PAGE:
Energy Drinks and Caffeine: A Gateway Drug
Should caffeine be considered a gateway drug?
Some think so, especially as the reports of caffeine overdose in teenagers increase.
I remember the days when the D.A.R.E officer would come into my school and warn about the dangers of smoking and drinking as they were the gateway drugs to hard illegal ones.
It now appears that certain officials are pushing to add energy drinks and caffeine to the list of gateway drugs.
Study Links Energy Drink to Substance Abuse
A recent study conducted by the American Society of Addiction Medicine found a strong correlation between teen energy drink use and their use of illegal drugs.
Their finding came from analyzing the results of self-reporting surveys from a nationally representative sample of teens in grades 8, 10, 12. Here’s a summary of their findings.
- 30% of participating teens reported using energy drinks and energy shots.
- 40% reported daily use of these beverages.
- Past 30 day drug use was much higher among the teens that consume energy drinks and shots than those that do not.
The researchers concluded that energy drink use heightens a teen’s risk for substance abuse. They admitted that this study didn’t prove that energy drinks cause substance abuse, but only that there was a strong correlation between the two.
Another study published in the journal, Neuropsychopharmacology sought to see if caffeine consumed during adolescence permanently altered the brain’s functioning in adulthood.
The researchers from The University of Colorado concluded the following:
“Caffeine consumption during adolescence produced changes in the NAc that are evident in adulthood and may contribute to increases in cocaine-mediated behaviors.”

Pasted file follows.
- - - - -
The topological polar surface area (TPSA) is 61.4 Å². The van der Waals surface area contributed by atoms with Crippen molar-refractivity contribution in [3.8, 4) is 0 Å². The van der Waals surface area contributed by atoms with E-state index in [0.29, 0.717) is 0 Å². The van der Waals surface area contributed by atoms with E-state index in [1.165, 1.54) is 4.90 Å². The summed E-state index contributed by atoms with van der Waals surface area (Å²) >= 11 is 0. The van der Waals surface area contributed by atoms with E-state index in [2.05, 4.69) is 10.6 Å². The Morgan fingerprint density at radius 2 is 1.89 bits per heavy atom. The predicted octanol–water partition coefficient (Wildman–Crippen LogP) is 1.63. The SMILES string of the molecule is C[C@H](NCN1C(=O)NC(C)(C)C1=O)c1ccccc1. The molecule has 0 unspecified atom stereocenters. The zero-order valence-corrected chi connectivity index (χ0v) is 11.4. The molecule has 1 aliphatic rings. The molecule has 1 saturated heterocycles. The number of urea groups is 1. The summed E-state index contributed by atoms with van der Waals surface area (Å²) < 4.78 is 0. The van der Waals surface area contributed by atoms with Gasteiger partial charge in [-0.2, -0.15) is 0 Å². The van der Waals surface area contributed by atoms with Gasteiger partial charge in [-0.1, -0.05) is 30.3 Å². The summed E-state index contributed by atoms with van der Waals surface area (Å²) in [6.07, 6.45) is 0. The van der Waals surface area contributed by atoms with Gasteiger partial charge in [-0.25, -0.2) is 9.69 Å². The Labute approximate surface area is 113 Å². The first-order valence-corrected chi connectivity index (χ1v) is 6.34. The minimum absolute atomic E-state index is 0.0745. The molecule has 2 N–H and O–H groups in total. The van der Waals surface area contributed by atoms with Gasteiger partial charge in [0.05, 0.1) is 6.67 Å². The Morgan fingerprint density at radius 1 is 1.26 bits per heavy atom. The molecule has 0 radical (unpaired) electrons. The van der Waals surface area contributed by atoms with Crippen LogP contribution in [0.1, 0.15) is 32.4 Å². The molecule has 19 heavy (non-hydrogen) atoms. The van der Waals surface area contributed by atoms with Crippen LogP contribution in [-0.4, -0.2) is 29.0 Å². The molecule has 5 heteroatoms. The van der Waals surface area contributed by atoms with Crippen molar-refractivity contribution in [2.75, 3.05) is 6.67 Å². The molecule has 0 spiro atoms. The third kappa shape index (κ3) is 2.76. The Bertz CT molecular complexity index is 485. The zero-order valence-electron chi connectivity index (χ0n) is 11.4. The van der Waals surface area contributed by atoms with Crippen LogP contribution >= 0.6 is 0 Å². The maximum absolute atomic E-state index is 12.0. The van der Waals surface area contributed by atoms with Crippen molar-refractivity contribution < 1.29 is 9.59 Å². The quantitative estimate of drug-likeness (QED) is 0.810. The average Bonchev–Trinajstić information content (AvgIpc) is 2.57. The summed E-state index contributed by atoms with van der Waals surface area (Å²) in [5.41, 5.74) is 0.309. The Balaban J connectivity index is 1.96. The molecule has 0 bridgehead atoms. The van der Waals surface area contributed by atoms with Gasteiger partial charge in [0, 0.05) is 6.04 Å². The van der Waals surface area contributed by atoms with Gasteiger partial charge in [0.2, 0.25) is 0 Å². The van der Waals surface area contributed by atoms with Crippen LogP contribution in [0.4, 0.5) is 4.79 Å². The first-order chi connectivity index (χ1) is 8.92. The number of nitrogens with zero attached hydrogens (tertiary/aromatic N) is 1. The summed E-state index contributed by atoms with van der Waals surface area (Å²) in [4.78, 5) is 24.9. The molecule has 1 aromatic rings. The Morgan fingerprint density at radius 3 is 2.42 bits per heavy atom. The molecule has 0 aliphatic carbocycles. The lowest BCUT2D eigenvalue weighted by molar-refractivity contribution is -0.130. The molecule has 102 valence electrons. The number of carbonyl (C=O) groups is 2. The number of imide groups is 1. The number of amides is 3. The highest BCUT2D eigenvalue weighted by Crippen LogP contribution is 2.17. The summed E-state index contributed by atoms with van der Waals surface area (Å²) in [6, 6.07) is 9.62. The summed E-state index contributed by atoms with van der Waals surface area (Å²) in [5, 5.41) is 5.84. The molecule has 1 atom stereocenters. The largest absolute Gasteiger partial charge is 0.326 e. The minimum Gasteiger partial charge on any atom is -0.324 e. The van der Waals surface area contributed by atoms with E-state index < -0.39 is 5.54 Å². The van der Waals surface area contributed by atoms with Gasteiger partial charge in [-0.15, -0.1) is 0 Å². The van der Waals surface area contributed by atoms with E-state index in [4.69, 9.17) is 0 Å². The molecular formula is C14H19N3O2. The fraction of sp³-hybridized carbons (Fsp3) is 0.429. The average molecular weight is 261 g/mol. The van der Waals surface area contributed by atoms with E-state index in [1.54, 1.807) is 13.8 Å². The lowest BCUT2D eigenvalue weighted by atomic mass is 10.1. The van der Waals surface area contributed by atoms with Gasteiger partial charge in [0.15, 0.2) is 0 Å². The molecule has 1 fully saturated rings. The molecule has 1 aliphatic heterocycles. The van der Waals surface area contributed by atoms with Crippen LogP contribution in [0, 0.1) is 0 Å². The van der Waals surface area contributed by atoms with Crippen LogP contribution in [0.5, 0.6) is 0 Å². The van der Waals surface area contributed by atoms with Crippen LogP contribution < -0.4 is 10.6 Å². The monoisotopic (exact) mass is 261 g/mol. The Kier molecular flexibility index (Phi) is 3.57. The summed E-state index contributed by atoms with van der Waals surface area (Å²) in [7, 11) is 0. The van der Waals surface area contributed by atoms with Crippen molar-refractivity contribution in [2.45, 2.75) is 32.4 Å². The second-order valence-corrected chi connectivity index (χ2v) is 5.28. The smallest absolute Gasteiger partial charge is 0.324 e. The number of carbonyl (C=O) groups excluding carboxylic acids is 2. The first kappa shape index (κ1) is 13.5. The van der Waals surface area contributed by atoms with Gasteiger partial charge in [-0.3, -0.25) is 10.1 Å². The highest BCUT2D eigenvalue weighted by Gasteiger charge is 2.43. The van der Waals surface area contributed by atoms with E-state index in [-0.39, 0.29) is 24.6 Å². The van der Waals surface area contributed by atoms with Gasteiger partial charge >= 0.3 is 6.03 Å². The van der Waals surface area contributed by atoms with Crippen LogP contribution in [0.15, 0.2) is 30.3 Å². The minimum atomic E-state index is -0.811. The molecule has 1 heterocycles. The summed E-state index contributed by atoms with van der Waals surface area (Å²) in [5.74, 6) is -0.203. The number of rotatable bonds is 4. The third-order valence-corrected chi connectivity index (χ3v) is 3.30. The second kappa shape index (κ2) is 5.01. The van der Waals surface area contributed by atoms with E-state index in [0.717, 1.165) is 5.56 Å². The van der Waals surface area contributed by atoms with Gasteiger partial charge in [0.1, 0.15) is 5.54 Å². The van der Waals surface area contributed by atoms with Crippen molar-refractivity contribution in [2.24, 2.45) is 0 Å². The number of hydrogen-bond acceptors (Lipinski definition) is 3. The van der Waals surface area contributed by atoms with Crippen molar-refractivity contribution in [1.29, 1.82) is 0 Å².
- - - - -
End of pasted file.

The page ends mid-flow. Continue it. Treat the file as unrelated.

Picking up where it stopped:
Basically they found that caffeine consumed during brain development increased the level of enjoyment experienced by those adults when using cocaine as adults. The study can be found here.
Caffeine as a Gateway Drug Proposal
In addition to the above study, the LA Times reported that Roland Griffiths from John Hopkins University has recently published a paper outlining the dangers of energy drink consumption. He also had 97 addiction experts sign the paper and then he sent it to the US Food and Drug Administration calling for federal regulation of energy drinks.
He believes that energy drinks should be considered gateway drugs and that kids who consume them will be more likely to use illegal drugs in the future.
He refers to a study performed that claimed college students who drank energy drinks were more likely to engage in risky behavior.
More Evidence Needed
I think more research is needed before this kind of assumption can be made about energy drinks and their relationship to substance abuse.
The study from the ASAM sampled 22,000 students and the second study only looked at 795 college students, which is a start, but not large enough to draw solid conclusions about the dangers of energy drinks and their alleged gateway drug status.
Also, I think people who are inclined to have an addictive inclination tend to go overboard on everything like caffeine, alcohol, and eventually perhaps harder drugs; but energy drinks aren’t likely the cause of this behavior.
It may seem like teens abusing energy drinks is the lesser of two evils, but too much consumption of energy drinks can have adverse consequences on teenagers’ health.
Whether energy drink consumption is the gateway to harder drugs in the future is possible, but more research will be needed fully understand the existing correlation.
However, because of energy drink health concerns, several municipalities around the USA and around the world are proposing that energy drink sales be restricted by age similar to the way alcohol is governed.
What do you think? Do you think energy drinks should be considered a gateway drug and restricted by the government?
- Terry-McElrath, Y. M., Oʼmalley, P. M., & Johnston, L. D. (2013). Energy drinks, soft drinks, and substance use among United States secondary school students. Journal of addiction medicine, 8(1), 6-13.
- O’Neill, C. E., Levis, S. C., Schreiner, D. C., Amat, J., Maier, S. F., & Bachtell, R. K. (2014). Effects of Adolescent Caffeine Consumption on Cocaine Sensitivity. Neuropsychopharmacology.
- lead image credit